Good things, it is said, come in threes and, in terms of government measures to help farmers weather the coronavirus storm, this week has been no exception.
For starters, Defra has finally agreed to give English farmers an extra month to complete their Basic Payment Scheme (BPS) applications without penalty, recognising the disruption the pandemic has caused to many farm businesses.
See also: Defra extends BPS deadline to 15 June
In this endeavour, Defra is joining the Welsh government – though administrations in Belfast and Edinburgh have not followed suit.
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Another positive is the Defra announcement that 75% bridging loans will be made available this month to those still waiting for their 2019 Countryside Stewardship money.
It is estimated that about half of 2019 claimants are yet to be paid, so the loans will provide some essential cashflow to a significant number of farmers and landowners.
The third piece of good news is the government’s announcement of a Bounce Back Loan scheme.
This will offer small and medium-sized businesses affected by coronavirus loans of up to £50,000, guaranteed by the government, with no fees or interest payable for the first 12 months.
It is expected that this scheme will be considerably more useful than the Coronavirus Business Interruption Loan scheme, promising as it does easier access and faster payment.
These three measures are certainly helpful. But, as ever, there is more the government can and should be doing to underpin domestic food production – not least in the dairy sector.
Yes, it recently relaxed some competition rules, enabling processors to co-operate more and so ease product flow to different market outlets.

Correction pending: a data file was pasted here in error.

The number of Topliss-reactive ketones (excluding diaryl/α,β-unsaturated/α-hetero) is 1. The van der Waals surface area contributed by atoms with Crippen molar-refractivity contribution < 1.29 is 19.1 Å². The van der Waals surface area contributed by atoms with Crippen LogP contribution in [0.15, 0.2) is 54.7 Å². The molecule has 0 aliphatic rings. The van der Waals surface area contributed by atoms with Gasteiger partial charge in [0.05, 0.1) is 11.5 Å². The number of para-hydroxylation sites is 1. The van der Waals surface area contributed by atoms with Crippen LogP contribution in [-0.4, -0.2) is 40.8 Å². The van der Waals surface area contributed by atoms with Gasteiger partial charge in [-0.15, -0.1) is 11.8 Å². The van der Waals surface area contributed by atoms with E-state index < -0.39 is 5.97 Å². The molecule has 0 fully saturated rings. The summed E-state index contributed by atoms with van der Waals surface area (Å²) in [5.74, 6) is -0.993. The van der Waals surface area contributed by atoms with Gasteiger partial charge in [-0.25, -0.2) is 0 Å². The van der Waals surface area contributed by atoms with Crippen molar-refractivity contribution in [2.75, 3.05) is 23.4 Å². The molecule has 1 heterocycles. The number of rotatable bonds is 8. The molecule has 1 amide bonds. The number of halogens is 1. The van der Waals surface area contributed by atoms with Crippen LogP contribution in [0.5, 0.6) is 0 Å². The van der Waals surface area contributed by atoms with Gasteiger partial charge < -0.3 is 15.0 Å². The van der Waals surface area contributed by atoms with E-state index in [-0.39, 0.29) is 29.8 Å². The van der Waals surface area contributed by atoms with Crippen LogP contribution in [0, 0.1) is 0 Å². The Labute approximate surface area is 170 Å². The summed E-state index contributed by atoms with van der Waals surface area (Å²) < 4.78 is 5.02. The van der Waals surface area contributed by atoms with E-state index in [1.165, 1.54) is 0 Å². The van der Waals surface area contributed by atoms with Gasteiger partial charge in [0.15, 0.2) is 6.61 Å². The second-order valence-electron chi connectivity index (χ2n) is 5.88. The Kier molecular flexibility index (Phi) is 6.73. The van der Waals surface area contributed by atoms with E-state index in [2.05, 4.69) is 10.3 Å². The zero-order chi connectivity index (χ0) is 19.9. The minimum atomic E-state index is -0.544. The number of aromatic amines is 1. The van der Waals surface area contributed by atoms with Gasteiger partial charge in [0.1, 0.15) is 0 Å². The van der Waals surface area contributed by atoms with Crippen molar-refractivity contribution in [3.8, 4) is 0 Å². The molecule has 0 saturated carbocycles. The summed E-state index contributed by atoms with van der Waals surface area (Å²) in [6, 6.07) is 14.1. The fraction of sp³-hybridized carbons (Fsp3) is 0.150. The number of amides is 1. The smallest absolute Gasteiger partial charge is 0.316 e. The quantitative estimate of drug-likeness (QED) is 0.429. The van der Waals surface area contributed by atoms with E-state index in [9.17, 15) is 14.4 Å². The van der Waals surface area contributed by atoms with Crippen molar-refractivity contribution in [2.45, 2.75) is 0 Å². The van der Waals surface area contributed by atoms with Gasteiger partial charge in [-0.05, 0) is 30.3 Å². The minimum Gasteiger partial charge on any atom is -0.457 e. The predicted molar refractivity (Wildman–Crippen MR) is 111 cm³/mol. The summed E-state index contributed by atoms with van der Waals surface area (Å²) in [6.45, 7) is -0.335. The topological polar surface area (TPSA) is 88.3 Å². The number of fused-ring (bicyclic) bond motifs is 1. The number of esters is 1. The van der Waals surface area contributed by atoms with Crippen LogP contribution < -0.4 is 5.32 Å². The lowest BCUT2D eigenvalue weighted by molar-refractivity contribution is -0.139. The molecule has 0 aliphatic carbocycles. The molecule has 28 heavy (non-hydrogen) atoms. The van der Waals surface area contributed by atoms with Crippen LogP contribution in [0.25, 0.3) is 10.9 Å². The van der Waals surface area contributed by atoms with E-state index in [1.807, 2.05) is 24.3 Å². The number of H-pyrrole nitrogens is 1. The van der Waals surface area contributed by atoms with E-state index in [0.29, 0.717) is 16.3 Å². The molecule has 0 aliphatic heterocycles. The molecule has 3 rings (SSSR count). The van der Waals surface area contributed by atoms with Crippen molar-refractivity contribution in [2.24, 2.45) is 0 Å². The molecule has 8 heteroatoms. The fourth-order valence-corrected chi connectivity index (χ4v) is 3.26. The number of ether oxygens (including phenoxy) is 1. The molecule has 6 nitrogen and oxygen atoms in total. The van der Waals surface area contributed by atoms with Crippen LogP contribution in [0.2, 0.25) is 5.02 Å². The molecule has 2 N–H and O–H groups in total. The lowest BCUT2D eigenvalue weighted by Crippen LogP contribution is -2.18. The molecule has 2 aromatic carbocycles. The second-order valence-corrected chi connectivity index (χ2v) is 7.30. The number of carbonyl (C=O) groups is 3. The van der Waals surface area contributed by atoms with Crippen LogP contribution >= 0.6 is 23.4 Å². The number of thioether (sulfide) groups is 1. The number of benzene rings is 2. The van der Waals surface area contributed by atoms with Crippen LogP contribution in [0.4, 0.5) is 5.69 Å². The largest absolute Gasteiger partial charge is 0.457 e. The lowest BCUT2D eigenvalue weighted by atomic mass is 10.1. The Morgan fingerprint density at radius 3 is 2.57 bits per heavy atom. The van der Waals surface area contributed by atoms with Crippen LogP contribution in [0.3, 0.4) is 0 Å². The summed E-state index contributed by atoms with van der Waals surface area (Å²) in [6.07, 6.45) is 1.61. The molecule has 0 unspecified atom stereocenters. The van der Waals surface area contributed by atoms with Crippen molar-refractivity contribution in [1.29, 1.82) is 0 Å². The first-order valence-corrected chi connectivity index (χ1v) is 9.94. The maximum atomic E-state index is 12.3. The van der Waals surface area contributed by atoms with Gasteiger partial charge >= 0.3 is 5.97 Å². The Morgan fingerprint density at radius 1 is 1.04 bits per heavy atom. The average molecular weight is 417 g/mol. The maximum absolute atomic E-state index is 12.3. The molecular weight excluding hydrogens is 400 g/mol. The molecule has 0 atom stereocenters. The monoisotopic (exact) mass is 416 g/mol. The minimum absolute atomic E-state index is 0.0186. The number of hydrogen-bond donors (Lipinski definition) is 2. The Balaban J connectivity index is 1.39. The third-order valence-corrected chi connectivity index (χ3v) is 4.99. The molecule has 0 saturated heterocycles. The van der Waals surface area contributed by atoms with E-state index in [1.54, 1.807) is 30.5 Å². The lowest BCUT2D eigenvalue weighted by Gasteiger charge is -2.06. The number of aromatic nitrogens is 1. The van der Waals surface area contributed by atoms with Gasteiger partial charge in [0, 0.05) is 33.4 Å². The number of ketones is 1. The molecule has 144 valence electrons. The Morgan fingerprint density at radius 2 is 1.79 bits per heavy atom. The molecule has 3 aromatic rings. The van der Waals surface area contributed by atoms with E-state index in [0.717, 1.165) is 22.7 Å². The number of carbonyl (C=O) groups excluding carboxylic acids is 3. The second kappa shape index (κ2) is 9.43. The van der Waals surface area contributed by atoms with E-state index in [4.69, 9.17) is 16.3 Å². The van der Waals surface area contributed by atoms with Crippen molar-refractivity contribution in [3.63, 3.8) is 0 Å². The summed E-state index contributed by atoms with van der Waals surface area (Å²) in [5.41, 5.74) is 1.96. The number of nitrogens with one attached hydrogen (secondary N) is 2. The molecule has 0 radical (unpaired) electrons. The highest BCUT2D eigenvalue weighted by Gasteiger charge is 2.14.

But that is far short of what is needed at producer level. Many hundreds, indeed thousands, are facing reduced payments, delayed payments and, in some cases, no payment at all for milk they have been forced to discard.
Coronavirus is hitting the whole economy hard, farming included. And while farmers are finally winning some recognition for their role as “essential workers”, to continue producing food for the nation, they need certainty
An NFU-organised letter writing campaign has seen more than 2,200 letters sent to 400 MPs calling for urgent help.
In particular, the NFU is demanding targeted grants for affected farmers, market support measures such as private storage aid, and a government-run milk reduction scheme to better balance supply and demand.
All these ideas make good sense and are fully justified by the extraordinary circumstances the dairy sector now faces, though, as Farmers Weekly went to press on Wednesday (29 April), Defra secretary George Eustice seemed to be playing down the prospects.
But, as well as such short-term measures, the government needs to offer some medium-term reassurance, too.
The EU Commission has already said it will allow 70% advances of BPS payments in October rather than December, and 85% advances for agri-environment schemes. The UK authorities should make the same commitment.
And looking further ahead, Defra should delay its plans to start phasing out direct payments to farmers in 2021 by at least a year, to give the sector more time to prepare for the radical shake-up this will then trigger.
Delaying would also give the government more time to consider its priorities when it comes to food security and supply chain relationships in a world order that is now so fundamentally changed.
Coronavirus is hitting the whole economy hard, farming included. And while farmers are finally winning some recognition for their role as “essential workers”, to continue producing food for the nation, they need certainty.
Starting to slash BPS payments next year – which for many farmers is the entire profit for their business – can only serve to undermine their viability.